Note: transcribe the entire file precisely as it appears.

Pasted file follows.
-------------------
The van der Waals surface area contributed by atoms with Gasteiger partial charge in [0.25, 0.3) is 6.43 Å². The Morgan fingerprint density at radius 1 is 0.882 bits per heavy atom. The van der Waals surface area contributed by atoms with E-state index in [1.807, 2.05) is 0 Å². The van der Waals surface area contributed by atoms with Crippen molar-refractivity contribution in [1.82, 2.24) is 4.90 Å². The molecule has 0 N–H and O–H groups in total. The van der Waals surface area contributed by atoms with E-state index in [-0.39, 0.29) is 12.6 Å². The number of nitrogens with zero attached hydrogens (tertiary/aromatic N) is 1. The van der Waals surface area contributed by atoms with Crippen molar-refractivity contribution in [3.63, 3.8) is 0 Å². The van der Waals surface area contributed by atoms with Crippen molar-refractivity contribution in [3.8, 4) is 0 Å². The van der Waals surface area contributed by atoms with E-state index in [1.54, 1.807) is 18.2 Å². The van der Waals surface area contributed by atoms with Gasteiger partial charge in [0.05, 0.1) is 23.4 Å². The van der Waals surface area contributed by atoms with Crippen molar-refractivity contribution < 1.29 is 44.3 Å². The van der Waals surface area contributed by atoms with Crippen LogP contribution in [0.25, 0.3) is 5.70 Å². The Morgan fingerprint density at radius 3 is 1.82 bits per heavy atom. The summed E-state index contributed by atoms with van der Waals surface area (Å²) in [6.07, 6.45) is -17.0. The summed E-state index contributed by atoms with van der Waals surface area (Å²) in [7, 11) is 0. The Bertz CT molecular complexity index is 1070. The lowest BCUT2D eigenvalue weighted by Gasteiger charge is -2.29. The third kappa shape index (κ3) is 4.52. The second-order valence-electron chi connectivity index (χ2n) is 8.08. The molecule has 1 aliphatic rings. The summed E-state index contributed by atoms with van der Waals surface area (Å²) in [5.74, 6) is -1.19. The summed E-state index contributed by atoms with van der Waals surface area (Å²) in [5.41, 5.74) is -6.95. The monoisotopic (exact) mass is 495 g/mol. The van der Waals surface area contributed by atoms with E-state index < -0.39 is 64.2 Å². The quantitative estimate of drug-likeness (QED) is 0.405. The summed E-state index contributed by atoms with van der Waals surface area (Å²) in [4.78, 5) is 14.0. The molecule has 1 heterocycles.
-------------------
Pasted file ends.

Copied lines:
The van der Waals surface area contributed by atoms with Gasteiger partial charge in [0.25, 0.3) is 6.43 Å². The Morgan fingerprint density at radius 1 is 0.882 bits per heavy atom. The van der Waals surface area contributed by atoms with E-state index in [1.807, 2.05) is 0 Å². The van der Waals surface area contributed by atoms with Crippen molar-refractivity contribution in [1.82, 2.24) is 4.90 Å². The molecule has 0 N–H and O–H groups in total. The van der Waals surface area contributed by atoms with E-state index in [-0.39, 0.29) is 12.6 Å². The number of nitrogens with zero attached hydrogens (tertiary/aromatic N) is 1. The van der Waals surface area contributed by atoms with Crippen molar-refractivity contribution in [3.63, 3.8) is 0 Å². The van der Waals surface area contributed by atoms with Crippen molar-refractivity contribution in [3.8, 4) is 0 Å². The van der Waals surface area contributed by atoms with E-state index in [1.54, 1.807) is 18.2 Å². The van der Waals surface area contributed by atoms with Gasteiger partial charge in [0.05, 0.1) is 23.4 Å². The van der Waals surface area contributed by atoms with Crippen molar-refractivity contribution < 1.29 is 44.3 Å². The van der Waals surface area contributed by atoms with Crippen LogP contribution in [0.25, 0.3) is 5.70 Å². The Morgan fingerprint density at radius 3 is 1.82 bits per heavy atom. The summed E-state index contributed by atoms with van der Waals surface area (Å²) in [6.07, 6.45) is -17.0. The summed E-state index contributed by atoms with van der Waals surface area (Å²) in [7, 11) is 0. The Bertz CT molecular complexity index is 1070. The lowest BCUT2D eigenvalue weighted by Gasteiger charge is -2.29. The third kappa shape index (κ3) is 4.52. The second-order valence-electron chi connectivity index (χ2n) is 8.08. The molecule has 1 aliphatic rings. The summed E-state index contributed by atoms with van der Waals surface area (Å²) in [5.74, 6) is -1.19. The summed E-state index contributed by atoms with van der Waals surface area (Å²) in [5.41, 5.74) is -6.95. The monoisotopic (exact) mass is 495 g/mol. The van der Waals surface area contributed by atoms with E-state index < -0.39 is 64.2 Å². The quantitative estimate of drug-likeness (QED) is 0.405. The summed E-state index contributed by atoms with van der Waals surface area (Å²) in [4.78, 5) is 14.0. The molecule has 1 heterocycles.